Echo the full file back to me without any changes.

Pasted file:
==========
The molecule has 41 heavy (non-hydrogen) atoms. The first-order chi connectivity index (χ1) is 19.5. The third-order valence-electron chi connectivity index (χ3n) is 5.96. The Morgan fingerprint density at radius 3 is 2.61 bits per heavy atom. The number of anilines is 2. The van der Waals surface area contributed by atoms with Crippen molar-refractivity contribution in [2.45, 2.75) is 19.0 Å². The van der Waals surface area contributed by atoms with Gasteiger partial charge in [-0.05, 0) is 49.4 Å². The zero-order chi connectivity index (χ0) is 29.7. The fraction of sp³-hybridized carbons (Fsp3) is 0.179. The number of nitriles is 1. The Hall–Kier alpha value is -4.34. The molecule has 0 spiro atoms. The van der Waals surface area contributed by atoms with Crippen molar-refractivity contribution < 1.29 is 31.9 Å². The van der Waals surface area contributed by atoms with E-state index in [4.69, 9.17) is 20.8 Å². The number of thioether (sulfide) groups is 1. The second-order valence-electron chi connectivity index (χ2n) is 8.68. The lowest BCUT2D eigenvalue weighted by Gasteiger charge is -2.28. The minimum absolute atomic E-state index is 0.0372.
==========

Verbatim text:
The molecule has 41 heavy (non-hydrogen) atoms. The first-order chi connectivity index (χ1) is 19.5. The third-order valence-electron chi connectivity index (χ3n) is 5.96. The Morgan fingerprint density at radius 3 is 2.61 bits per heavy atom. The number of anilines is 2. The van der Waals surface area contributed by atoms with Crippen molar-refractivity contribution in [2.45, 2.75) is 19.0 Å². The van der Waals surface area contributed by atoms with Gasteiger partial charge in [-0.05, 0) is 49.4 Å². The zero-order chi connectivity index (χ0) is 29.7. The fraction of sp³-hybridized carbons (Fsp3) is 0.179. The number of nitriles is 1. The Hall–Kier alpha value is -4.34. The molecule has 0 spiro atoms. The van der Waals surface area contributed by atoms with Crippen molar-refractivity contribution < 1.29 is 31.9 Å². The van der Waals surface area contributed by atoms with E-state index in [4.69, 9.17) is 20.8 Å². The number of thioether (sulfide) groups is 1. The second-order valence-electron chi connectivity index (χ2n) is 8.68. The lowest BCUT2D eigenvalue weighted by Gasteiger charge is -2.28. The minimum absolute atomic E-state index is 0.0372.